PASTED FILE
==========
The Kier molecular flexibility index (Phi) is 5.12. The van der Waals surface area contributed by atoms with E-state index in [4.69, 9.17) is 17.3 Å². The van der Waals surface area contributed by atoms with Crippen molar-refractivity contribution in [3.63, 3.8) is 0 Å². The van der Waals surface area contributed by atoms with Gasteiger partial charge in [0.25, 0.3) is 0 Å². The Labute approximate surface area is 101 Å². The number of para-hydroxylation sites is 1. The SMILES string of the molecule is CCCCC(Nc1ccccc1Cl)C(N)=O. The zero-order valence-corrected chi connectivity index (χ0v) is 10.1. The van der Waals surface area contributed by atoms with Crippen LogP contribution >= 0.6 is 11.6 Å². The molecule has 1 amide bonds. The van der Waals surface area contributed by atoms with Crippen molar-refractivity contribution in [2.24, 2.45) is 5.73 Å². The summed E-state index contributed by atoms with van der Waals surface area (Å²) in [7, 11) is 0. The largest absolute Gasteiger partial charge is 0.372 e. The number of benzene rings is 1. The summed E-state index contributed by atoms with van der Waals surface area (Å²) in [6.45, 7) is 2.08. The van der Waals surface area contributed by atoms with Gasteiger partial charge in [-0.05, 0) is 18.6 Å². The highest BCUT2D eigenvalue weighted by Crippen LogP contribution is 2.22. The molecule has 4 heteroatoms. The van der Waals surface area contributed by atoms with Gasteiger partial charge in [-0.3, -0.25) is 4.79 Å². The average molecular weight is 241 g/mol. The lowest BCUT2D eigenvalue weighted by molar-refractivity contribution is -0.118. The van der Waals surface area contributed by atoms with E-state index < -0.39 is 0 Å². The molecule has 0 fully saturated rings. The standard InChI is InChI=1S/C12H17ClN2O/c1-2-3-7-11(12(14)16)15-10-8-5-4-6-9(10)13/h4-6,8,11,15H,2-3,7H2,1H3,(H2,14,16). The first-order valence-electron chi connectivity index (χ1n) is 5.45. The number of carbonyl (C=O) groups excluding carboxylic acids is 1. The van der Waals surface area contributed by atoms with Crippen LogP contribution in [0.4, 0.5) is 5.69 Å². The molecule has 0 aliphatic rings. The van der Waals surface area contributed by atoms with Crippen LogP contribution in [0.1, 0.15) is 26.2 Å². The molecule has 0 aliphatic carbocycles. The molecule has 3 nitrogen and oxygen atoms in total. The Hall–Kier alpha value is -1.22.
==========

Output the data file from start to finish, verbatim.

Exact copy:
The Kier molecular flexibility index (Phi) is 5.12. The van der Waals surface area contributed by atoms with E-state index in [4.69, 9.17) is 17.3 Å². The van der Waals surface area contributed by atoms with Crippen molar-refractivity contribution in [3.63, 3.8) is 0 Å². The van der Waals surface area contributed by atoms with Gasteiger partial charge in [0.25, 0.3) is 0 Å². The Labute approximate surface area is 101 Å². The number of para-hydroxylation sites is 1. The SMILES string of the molecule is CCCCC(Nc1ccccc1Cl)C(N)=O. The zero-order valence-corrected chi connectivity index (χ0v) is 10.1. The van der Waals surface area contributed by atoms with Crippen LogP contribution >= 0.6 is 11.6 Å². The molecule has 1 amide bonds. The van der Waals surface area contributed by atoms with Crippen molar-refractivity contribution in [2.24, 2.45) is 5.73 Å². The summed E-state index contributed by atoms with van der Waals surface area (Å²) in [7, 11) is 0. The largest absolute Gasteiger partial charge is 0.372 e. The number of benzene rings is 1. The summed E-state index contributed by atoms with van der Waals surface area (Å²) in [6.45, 7) is 2.08. The van der Waals surface area contributed by atoms with Gasteiger partial charge in [-0.05, 0) is 18.6 Å². The highest BCUT2D eigenvalue weighted by Crippen LogP contribution is 2.22. The molecule has 4 heteroatoms. The van der Waals surface area contributed by atoms with Gasteiger partial charge in [-0.3, -0.25) is 4.79 Å². The average molecular weight is 241 g/mol. The lowest BCUT2D eigenvalue weighted by molar-refractivity contribution is -0.118. The van der Waals surface area contributed by atoms with E-state index < -0.39 is 0 Å². The molecule has 0 fully saturated rings. The standard InChI is InChI=1S/C12H17ClN2O/c1-2-3-7-11(12(14)16)15-10-8-5-4-6-9(10)13/h4-6,8,11,15H,2-3,7H2,1H3,(H2,14,16). The first-order valence-electron chi connectivity index (χ1n) is 5.45. The number of carbonyl (C=O) groups excluding carboxylic acids is 1. The van der Waals surface area contributed by atoms with Crippen LogP contribution in [0.4, 0.5) is 5.69 Å². The molecule has 0 aliphatic rings. The van der Waals surface area contributed by atoms with Crippen LogP contribution in [0.1, 0.15) is 26.2 Å². The molecule has 0 aliphatic carbocycles. The molecule has 3 nitrogen and oxygen atoms in total. The Hall–Kier alpha value is -1.22.